Hyacinths are ever-popular bulbs for garden and indoor forcing. The large flowers and heady fragrance are well-known to gardeners and non-gardeners alike. Even children come to know them. Several of my childhood teachers had hyacinth bulbs growing in glasses in their classroom window sills, along with sprouting beans in paper cups, sad pothos and such.
There are three species in the genus, Hyacinthus: H. litwinowii, H. orientalis and H. transcaspicus. Only H. orientalis, also known as Dutch Hyacinth, is of commercial importance.
The name is said to have been inspired by a much-adored young athlete, Hyakinthos, who was hit and killed by a stray discus while foolishly trying to catch it. Of course, the discus was not blown off course by accident; jealous Zephyr did it. The flowers miraculously sprouted from the blood of Hyakinthos.
Native to Turkey, Syria and Lebanon, wild H. orientalis sported about a dozen flowers per stem. Though not spectacular in appearance, the fragrance was marvelous. Hyacinths were taken to Holland in the 16th century and became very popular. What began as a humble little blossom was developed into a full-bodied flower of distinction.
Dutch Hyacinths are sold according to size determined in centimeters circumference. The largest bulbs cost more but will produce more flowers and be most satisfying.
Before planting, take a sample of your garden soil to your local Cooperative Extension Service office. They often provide collection bags. With each soil sample, indicate the type of bulb you intend to grow in it. For the most basic recommendations, you may be charged a nominal fee. For more information such as micro-nutrient and organic content you may be charged more. Follow the recommendations.
Bulb planting begins in September or October, depending upon your area. Your Cooperative Extension office can advise you. Prepare the planting bed by cultivating at least 6" deep, removing all traces of weeds. Compacted soil should be cultivated to 12" deep. Poorly drained sites can be improved by raising the height of the planting beds. Common soil amendments include sulphur for lowering pH, limestone for raising pH, sand for helping drainage, clay for slowing drainage, gypsum for breaking up caking clay and compost for enriching the soil. Bone meal is especially good for bulbs. Which you should use depends upon your particular circumstance. Your local Cooperative Extension Service should be helpful.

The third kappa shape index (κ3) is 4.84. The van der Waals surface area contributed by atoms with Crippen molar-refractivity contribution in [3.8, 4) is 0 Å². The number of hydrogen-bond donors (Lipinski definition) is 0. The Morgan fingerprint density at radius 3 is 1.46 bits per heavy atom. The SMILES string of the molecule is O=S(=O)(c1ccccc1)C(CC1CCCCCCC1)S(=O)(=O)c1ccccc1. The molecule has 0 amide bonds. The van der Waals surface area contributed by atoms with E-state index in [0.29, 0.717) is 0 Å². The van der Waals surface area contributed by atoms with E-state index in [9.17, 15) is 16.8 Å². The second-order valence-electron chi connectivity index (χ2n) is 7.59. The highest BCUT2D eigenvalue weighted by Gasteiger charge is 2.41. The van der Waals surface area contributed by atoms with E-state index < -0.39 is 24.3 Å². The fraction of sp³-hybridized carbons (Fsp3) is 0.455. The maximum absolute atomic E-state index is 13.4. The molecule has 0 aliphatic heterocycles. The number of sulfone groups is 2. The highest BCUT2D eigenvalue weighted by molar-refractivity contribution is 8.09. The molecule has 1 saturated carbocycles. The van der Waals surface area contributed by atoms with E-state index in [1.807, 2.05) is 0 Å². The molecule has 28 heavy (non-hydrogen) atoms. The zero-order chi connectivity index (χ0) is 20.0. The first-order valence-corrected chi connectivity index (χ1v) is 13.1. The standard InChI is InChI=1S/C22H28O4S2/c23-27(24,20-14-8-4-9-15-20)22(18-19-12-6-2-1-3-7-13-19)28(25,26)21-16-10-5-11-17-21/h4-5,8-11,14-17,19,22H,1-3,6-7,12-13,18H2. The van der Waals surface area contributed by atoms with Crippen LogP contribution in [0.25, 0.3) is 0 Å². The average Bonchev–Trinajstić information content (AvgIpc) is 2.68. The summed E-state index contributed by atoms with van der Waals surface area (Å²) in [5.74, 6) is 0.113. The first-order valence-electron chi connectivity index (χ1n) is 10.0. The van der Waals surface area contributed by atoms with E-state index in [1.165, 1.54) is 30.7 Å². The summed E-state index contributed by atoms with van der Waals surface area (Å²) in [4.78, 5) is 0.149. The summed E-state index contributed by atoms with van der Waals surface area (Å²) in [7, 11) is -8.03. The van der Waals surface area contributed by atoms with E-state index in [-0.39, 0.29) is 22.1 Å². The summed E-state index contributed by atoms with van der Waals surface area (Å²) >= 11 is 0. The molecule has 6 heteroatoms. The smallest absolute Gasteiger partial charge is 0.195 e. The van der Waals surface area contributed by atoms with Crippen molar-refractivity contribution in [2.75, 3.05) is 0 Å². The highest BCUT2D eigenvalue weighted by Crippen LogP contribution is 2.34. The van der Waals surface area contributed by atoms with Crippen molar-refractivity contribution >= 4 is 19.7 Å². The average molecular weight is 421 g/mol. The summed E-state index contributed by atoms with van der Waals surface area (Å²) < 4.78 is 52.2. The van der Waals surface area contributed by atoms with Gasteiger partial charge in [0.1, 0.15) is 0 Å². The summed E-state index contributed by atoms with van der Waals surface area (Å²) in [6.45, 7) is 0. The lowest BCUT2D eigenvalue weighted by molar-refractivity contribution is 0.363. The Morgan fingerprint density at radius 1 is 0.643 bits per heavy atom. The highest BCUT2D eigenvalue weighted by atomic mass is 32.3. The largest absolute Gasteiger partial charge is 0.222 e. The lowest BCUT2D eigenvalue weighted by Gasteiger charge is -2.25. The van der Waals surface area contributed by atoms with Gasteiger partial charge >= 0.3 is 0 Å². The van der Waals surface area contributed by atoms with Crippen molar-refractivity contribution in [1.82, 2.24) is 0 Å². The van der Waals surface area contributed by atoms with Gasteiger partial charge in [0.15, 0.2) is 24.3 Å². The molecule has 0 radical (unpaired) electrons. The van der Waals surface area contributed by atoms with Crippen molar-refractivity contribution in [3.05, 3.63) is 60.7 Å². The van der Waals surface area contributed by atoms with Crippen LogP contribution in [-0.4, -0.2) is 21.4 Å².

Your soil sample report from your local Cooperative Extension Service will include fertilizer recommendations based upon the results of the test. Following its instruction should be a good bet. A fine all-around practice for Spring-flowering bulbs is to mix 5 tablespoons of 10-10-10 fertilizer and 2 cups of bone meal per ten square feet area of bulb garden. Repeat the application when shoots appear, but be careful that fertilizer does not come into direct contact with plant tissue. Apply 2 tablespoons of 10-10-10 fertilizer per ten square feet of garden area every two weeks until flower buds appear.
Hyacinth bulbs should be planted three times as deep as the bulbs are wide. For example, if the bulb is 2" wide, plant it 6" deep. That means the bottom of the hole should be 6" deep. Plant them about 6" apart. Cover the bulbs with soil and add a top-dressing of mulch about 2" deep to suppress weeds. Unless snow or rain fall is inadequate, irrigation should not be necessary.
Many popular plants are toxic to mammals, and hyacinths are among them. Care should be taken to prevent children and domestic animals from ingesting the bulbs. Wild animals are seldom in danger since they seem to instinctively know the danger. Though they may dig them up, they don't eat them. Sensitive persons may be irritated by skin contact with other parts of the plant.
Hyacinths are very popular for "forcing." The procedure involves providing cool temperatures adequate to induce flowering. For information on forcing and other matters about bulbs, read our article Marshall's Answers To FAQs On Bulbs.
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